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The iconic Ship Captain's Medical Guide has had its first major overhaul for 20 years. Andrew Linington finds out how advances in technology influenced the 'complete rewrite' needed for the 23rd edition
If you think seafaring is dangerous today, spare a thought for those at sea 150 years ago. In 1869 a total of 1,460 British seafarers died as a result of disease, 2,839 by drowning, 277 in accidents and 256 by other causes.
Today, one of the initiatives launched by Victorian social reformers in a bid to cut these shocking statistics is not only still with us but is now being relaunched. The 23rd edition of the Ship Captain's Medical Guide has just been published, with its radically revised content reflecting the latest advances in treatment and care.
The original publication – written by Dr Harry Leach, resident medical officer on the Dreadnought hospital ship and inspector of lime and lemon juice for the Port of London – first appeared in 1868 and aimed to reinforce requirements introduced in the 1867 Merchant Shipping Act for British ships to carry a defined set of medicines and medical supplies.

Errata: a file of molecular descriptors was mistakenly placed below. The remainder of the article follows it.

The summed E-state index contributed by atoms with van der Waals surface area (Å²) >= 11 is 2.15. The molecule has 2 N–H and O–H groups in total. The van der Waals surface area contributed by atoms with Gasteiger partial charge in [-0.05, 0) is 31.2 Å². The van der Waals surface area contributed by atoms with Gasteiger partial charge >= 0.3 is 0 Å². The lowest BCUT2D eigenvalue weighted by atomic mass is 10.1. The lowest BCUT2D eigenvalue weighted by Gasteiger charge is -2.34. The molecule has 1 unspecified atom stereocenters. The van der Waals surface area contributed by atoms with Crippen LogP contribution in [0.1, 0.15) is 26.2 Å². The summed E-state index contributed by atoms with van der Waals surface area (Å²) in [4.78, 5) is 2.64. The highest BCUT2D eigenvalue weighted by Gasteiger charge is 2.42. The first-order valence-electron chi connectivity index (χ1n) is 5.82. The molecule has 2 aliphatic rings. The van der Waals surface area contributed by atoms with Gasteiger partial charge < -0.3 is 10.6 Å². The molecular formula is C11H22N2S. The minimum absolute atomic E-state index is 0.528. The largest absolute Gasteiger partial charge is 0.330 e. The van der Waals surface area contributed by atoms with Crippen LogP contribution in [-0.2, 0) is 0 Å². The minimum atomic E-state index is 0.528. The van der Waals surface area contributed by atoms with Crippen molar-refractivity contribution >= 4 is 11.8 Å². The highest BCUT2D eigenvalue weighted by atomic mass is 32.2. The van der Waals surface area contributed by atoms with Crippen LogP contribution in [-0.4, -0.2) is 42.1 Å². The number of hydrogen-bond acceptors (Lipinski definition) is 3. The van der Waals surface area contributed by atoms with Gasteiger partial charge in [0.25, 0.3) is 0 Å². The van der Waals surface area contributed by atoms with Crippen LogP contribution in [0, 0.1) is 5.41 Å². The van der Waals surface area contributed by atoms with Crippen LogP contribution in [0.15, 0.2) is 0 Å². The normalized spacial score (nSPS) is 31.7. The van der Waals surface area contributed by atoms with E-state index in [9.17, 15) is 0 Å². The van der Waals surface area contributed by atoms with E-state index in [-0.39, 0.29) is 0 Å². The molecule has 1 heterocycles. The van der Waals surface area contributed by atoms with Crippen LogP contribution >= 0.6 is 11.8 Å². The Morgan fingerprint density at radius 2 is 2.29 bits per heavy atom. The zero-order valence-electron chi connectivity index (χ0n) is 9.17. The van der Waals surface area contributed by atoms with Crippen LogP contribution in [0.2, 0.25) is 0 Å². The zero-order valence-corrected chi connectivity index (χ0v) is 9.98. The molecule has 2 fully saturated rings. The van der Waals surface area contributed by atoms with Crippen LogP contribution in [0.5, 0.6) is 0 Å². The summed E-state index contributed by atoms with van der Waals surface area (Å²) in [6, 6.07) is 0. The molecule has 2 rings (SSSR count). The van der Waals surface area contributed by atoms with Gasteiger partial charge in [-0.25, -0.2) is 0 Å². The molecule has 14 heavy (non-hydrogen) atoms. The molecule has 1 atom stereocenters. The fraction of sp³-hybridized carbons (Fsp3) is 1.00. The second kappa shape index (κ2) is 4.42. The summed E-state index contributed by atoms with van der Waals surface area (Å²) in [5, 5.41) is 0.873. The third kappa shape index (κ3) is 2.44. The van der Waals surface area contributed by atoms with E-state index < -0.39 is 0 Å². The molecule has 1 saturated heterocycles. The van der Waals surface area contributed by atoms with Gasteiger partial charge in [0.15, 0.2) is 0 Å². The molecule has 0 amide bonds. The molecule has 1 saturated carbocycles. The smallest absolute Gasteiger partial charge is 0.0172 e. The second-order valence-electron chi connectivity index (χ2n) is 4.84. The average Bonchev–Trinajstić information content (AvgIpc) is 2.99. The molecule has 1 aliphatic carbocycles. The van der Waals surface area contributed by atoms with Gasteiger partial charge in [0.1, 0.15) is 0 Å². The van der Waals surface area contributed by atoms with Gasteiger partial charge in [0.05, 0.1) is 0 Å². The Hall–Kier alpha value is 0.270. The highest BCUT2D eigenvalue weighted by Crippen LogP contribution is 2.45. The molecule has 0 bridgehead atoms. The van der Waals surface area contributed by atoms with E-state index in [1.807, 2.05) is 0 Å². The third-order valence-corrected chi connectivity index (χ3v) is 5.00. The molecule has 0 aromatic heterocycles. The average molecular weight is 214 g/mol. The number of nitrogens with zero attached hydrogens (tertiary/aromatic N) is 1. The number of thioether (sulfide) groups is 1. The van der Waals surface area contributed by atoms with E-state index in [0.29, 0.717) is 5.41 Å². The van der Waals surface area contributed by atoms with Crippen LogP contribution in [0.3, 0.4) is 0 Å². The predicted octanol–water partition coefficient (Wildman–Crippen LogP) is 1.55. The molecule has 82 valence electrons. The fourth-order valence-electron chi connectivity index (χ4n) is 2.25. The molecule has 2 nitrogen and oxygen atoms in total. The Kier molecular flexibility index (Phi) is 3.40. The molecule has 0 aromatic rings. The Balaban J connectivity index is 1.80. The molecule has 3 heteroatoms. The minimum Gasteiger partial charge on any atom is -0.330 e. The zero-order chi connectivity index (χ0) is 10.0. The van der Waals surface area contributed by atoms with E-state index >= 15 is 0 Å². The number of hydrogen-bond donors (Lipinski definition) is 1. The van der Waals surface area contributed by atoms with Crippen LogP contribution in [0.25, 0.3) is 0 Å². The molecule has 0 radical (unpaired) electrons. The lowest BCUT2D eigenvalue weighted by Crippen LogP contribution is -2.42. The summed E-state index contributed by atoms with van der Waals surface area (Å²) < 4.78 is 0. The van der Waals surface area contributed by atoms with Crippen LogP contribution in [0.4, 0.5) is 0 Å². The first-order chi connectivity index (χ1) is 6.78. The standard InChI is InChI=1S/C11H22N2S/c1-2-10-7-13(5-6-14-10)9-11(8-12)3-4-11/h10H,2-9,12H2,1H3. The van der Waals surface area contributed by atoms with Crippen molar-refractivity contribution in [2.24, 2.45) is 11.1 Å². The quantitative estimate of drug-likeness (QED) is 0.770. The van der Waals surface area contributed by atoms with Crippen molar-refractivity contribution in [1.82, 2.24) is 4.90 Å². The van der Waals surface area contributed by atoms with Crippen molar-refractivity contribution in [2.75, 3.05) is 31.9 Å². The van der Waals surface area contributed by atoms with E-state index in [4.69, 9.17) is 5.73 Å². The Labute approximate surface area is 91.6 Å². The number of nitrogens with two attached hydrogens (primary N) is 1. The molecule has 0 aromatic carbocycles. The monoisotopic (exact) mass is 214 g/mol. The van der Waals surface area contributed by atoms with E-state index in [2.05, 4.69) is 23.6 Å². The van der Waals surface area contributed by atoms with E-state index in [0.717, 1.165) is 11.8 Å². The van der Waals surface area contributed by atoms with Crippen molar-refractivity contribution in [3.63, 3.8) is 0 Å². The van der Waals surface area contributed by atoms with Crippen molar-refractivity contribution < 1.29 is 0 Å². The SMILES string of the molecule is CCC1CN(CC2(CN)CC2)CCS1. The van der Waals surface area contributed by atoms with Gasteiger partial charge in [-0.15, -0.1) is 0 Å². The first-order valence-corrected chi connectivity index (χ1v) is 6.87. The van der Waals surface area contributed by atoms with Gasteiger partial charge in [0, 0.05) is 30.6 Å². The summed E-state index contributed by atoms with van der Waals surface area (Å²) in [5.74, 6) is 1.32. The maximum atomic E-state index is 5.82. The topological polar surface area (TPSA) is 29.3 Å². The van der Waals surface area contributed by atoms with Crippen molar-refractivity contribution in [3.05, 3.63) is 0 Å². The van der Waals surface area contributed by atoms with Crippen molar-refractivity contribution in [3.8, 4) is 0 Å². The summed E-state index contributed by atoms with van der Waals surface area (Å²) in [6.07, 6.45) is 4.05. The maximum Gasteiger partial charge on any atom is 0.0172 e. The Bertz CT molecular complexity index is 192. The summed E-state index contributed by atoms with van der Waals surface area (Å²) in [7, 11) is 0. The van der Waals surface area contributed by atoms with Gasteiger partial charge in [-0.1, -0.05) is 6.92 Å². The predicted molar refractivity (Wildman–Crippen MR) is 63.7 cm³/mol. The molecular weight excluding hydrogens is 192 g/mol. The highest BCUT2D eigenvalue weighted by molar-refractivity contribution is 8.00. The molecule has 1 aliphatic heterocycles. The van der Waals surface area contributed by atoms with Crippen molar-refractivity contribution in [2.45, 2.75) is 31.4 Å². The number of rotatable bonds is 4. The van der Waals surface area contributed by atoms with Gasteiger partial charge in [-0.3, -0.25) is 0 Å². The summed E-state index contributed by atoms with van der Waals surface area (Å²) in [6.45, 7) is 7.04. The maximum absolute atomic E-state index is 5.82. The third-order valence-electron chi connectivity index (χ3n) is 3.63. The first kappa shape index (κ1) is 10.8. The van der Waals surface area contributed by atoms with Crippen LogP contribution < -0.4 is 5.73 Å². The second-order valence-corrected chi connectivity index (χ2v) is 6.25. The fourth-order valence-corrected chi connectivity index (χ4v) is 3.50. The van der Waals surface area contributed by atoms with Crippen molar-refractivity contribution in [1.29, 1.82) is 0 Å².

Seeking to help shipmasters recognise, diagnose and treat sick or injured crew members, its carriage was – and continues to be – required on UK ships, and it also went on to become a course textbook for officers being trained in first aid and medical care.
Since its first edition – which ran to just over 90 pages and included advice on such things as scurvy, fish-poisoning, ague, arsenic and 'excessive drunkenness' – the Guide has undergone regular updates to keep pace with the latest medical best practice, as well as developments in the understanding of disease, new medicines and treatments, and access to radio-medical advice.
The new book is described as a complete rewrite from the previous edition, which was published in 1999. The revolution in global communications over the past 20 years has driven some sweeping changes in the contents of the Guide.
'Telemedical advice is usually available almost instantaneously, from anywhere in the world,' say the Guide's authors, intensive care consultant Dr Spike Briggs, former Maritime & Coastguard Agency chief medical adviser Dr Tim Carter, and Colonel Dr Katharine Hartington of the Royal Army Medical Corps.
'Images and medical test results can be sent to shore-based medical advisors with minimal delay,' they point out. 'Video consultations are routine ashore, and part of mainstream medicine. While not routinely available at sea, where available, the ability for the doctor to see and talk to the casualty in real time essentially improves understanding of the clinical situation, and thus better informs the decision process.'
The original Ship Captain's Medical Guide was written by Dr Harry Leach, medical officer and inspector of lime and lemon juice for the Port of London